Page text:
IllegalStateException is often used in Java when a method is invoked on an object in inappropriate state. What would you use instead in Python?


In Python, that would be ValueError, or a subclass of it.

For example, trying to .read() a closed file raises "ValueError: I/O operation on closed file".


ValueError sounds appropriate to me:

Raised when a built-in operation or function receives an argument that has the right type but an inappropriate value, and the situation is not described by a more precise exception such as IndexError.

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    Unfortunately that refers to a method's arguments, not to the object's state... – Ioan Alexandru Cucu Apr 12 '11 at 7:14
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    "inappropriate value" is vague enough that I think it applies for passing arguments to a function which would be ok in some conditions, but invalid due to the object's current state. – matt b Apr 12 '11 at 12:25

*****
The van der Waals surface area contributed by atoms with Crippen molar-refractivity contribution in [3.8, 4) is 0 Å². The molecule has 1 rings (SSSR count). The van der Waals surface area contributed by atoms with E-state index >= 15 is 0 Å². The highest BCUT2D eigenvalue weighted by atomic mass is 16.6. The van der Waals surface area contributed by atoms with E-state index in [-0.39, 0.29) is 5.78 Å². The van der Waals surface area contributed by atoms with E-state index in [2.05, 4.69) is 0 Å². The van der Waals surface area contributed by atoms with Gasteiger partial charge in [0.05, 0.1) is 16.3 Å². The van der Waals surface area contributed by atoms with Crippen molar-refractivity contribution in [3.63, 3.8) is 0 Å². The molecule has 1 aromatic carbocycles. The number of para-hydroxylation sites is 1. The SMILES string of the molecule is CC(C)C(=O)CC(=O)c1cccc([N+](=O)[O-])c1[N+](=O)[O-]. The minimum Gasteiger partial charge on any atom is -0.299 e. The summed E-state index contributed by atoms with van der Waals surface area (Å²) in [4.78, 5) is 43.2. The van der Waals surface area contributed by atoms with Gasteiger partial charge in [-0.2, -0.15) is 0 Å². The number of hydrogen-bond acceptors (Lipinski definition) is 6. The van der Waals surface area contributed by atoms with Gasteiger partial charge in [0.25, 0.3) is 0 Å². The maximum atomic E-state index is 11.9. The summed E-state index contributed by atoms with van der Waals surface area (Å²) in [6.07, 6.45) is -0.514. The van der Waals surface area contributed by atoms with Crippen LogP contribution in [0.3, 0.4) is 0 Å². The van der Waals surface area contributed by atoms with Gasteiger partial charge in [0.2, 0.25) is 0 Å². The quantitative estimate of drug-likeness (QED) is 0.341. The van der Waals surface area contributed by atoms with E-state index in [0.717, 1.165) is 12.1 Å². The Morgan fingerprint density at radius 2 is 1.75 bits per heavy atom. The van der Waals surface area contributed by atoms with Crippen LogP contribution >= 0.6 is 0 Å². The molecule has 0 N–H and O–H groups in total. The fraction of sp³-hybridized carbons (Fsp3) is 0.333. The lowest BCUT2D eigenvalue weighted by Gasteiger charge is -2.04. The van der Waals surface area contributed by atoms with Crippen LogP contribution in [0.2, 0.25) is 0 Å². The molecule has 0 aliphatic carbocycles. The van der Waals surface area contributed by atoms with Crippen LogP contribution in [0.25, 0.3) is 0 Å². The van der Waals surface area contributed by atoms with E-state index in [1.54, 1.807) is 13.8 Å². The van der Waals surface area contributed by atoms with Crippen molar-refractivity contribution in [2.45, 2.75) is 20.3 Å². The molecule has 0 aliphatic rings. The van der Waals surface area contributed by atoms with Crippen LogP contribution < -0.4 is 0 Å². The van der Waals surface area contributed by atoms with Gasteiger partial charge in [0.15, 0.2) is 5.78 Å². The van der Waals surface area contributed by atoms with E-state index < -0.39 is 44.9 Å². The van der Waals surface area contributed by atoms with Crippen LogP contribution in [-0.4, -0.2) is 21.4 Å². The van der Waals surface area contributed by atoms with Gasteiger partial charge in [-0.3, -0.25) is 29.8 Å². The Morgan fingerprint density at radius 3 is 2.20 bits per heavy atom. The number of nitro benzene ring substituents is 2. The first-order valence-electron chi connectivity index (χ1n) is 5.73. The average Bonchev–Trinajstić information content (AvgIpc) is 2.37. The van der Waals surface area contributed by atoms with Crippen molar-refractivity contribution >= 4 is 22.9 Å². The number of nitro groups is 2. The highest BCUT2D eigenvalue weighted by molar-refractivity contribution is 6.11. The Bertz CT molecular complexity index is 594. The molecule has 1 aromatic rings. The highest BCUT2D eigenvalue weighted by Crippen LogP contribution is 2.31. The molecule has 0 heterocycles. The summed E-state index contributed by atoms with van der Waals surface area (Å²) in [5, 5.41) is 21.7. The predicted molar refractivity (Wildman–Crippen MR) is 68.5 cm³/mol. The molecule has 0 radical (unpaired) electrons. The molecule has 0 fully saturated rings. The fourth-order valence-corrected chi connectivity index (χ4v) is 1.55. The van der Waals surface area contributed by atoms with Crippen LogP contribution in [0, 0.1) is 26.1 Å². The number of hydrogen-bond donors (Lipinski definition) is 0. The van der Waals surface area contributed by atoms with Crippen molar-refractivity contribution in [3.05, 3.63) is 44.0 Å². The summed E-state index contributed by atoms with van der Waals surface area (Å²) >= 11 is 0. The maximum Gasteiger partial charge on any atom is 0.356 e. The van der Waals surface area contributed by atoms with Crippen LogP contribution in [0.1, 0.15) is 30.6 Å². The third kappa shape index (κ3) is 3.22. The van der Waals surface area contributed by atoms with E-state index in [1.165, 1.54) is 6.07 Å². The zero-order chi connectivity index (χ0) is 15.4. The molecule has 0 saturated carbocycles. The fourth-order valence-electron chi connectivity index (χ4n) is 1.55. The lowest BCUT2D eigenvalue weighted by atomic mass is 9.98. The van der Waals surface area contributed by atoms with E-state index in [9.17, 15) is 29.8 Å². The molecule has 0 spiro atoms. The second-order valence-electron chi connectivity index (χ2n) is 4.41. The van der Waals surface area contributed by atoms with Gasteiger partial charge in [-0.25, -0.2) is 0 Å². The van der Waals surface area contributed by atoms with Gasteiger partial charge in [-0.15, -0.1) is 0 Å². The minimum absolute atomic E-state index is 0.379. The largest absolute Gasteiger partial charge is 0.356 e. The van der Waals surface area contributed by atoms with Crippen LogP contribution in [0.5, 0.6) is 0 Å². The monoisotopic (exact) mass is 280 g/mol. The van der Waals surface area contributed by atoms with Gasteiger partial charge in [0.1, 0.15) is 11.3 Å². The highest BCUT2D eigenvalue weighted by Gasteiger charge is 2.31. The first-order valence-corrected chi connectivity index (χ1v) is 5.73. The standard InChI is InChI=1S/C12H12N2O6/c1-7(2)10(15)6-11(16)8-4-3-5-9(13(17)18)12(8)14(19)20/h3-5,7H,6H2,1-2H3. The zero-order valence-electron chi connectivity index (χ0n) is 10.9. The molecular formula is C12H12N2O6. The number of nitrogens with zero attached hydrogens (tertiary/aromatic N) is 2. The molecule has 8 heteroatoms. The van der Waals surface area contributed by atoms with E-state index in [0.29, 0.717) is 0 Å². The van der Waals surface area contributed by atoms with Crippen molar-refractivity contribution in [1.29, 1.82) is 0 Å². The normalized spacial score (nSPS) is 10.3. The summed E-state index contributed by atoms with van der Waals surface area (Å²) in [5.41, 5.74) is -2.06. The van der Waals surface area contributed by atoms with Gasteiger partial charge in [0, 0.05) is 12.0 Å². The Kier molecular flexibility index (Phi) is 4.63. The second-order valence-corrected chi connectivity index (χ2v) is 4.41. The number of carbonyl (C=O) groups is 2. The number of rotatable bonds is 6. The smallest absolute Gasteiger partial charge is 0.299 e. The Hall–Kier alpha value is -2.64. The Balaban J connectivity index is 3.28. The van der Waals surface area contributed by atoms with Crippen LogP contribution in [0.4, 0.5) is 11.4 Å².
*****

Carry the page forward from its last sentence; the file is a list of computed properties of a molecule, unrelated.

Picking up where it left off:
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    What if the function has no arguments? – Ioan Alexandru Cucu May 15 '11 at 22:46
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    In Python, self is an argument! – Tom Anderson Mar 15 '12 at 20:52

ValueError seems more like the equivalent to Java's IllegalArgumentException.

RuntimeError sounds like a better fit to me:

Raised when an error is detected that doesn’t fall in any of the other categories. The associated value is a string indicating what precisely went wrong.

Most of the time you don't want to do any special error handling on such an error anyway, so the generic RuntimeError should suffice out of the box.

In case you do want to handle it differently to other errors just derive your own exception from it:

class IllegalStateError(RuntimeError):

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